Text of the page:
Waging War On Weeds? You Might Find Reinforcements Waiting In Your Kitchen

Are you fighting with unwanted plants crowding out your garden's flowers? Well, you might already have the secret weapon to beat them for good! Before you head to the store for some powerful weed spray, look in your kitchen for one of these eco-friendly weedkillers. 

Put The Kettle On For Sidewalk Weeds

Boiling water won't just help you cook food, it'll also help you cook plants that pop up between sidewalk cracks and stone steps. Using a pot or kettle, simply boil some water and bring it outside while it's still bubbling hot. Carefully coat any weeds with it and make sure to pour it in between concrete slabs or cracks. This will not only kill plants that have already grown, but also cook any seeds that may be about to sprout.

Boiling water is very intense, so it can't be used for all of the weeds your garden. If you used it carelessly in your yard or flower beds, you could kill your grass and damage the delicate root systems of desirable plants, so be as precise as possible. You should also pour from as low a height as possible to reduce the risk of splashing yourself with scalding water.

White Vinegar Spray Dispatches Problem Plants

White vinegar isn't just for cooking. Its acidic properties make it highly useful as a cleaning agent and weed killer. To dispatch weeds growing in your flower beds, you'll need white vinegar, a spray bottle, and some cardboard.

Fill the bottle with vinegar and use the cardboard to block off weeds from the plants you don't want to kill. Then, use the spray bottle to liberally coat the leaves, stems, and roots of the weeds with vinegar. You may need to repeat this process once or twice depending on the size and resilience of the plant. Be sure to spray unwanted plants on dry days, as this increases the chances of the acid properly soaking in and not being washed off by rain.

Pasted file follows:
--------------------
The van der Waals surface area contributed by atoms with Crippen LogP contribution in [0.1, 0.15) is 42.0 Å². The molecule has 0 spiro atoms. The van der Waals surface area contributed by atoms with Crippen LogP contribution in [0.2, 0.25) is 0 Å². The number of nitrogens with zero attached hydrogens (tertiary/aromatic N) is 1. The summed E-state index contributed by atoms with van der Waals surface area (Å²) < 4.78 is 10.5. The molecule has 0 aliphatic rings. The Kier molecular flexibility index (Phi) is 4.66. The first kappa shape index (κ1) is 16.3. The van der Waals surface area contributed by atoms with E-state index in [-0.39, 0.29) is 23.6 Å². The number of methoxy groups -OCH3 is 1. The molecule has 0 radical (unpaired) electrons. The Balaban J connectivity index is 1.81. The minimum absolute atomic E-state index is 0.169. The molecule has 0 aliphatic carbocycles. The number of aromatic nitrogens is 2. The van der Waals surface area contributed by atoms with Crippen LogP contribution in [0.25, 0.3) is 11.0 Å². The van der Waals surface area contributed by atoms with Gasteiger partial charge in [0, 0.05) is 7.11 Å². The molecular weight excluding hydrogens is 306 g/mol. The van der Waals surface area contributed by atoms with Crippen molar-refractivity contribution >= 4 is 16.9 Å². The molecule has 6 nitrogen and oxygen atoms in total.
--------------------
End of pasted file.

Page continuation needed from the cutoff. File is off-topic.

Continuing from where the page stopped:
Your Pantry May Hold Magic Powders

If working with boiling water is intimidating and you don't have any white vinegar on hand, you can still kill off unwanted plants or stop them from growing with a little magic powder: several dry staple ingredients can actually work overtime as weed killing treatments, including sugar, corn meal, salt, and baking soda. 

Sugar, like boiling water, will kill off just about any plant doused with it, including even trees and bushes. It does this by providing a high-energy food source for bacteria and bugs in the soil, which causes their population to boom. Once the sugar is all eaten up, the organisms still need food, so they'll quickly devour the roots of most plants.

Corn meal is a great follow-up to sugar treatments. While it won't kill off any plants on its own, it can serve to stop seeds from sprouting by releasing certain chemicals into the soil. This prevents new weeds from sneaking in while you get the ground ready for your chosen plants.

Salt and baking soda both serve to fatally dehydrate weeds, and you can use them interchangeably. First, wet the plants to make sure the salt or baking soda sticks to them, then liberally coat them with it. Pay special attention to the plant's roots, since these are where it draws in fresh water. Plants that are coated in baking soda or salt should wither and die quickly.

Killing weeds could be as easy as boiling water, spritzing a little vinegar, or sprinkling some magic powder onto unwanted plants. While you may still need professional-strength weedkillers for the most resilient of plants, it's a good idea to look for solutions in your pantry first. You could save time and money using the agents you already have on hand.

If these methods don't work, you can also contact a residential wee control company. Visit http://snydersweedcontrol.com/ to learn more about these services in your area.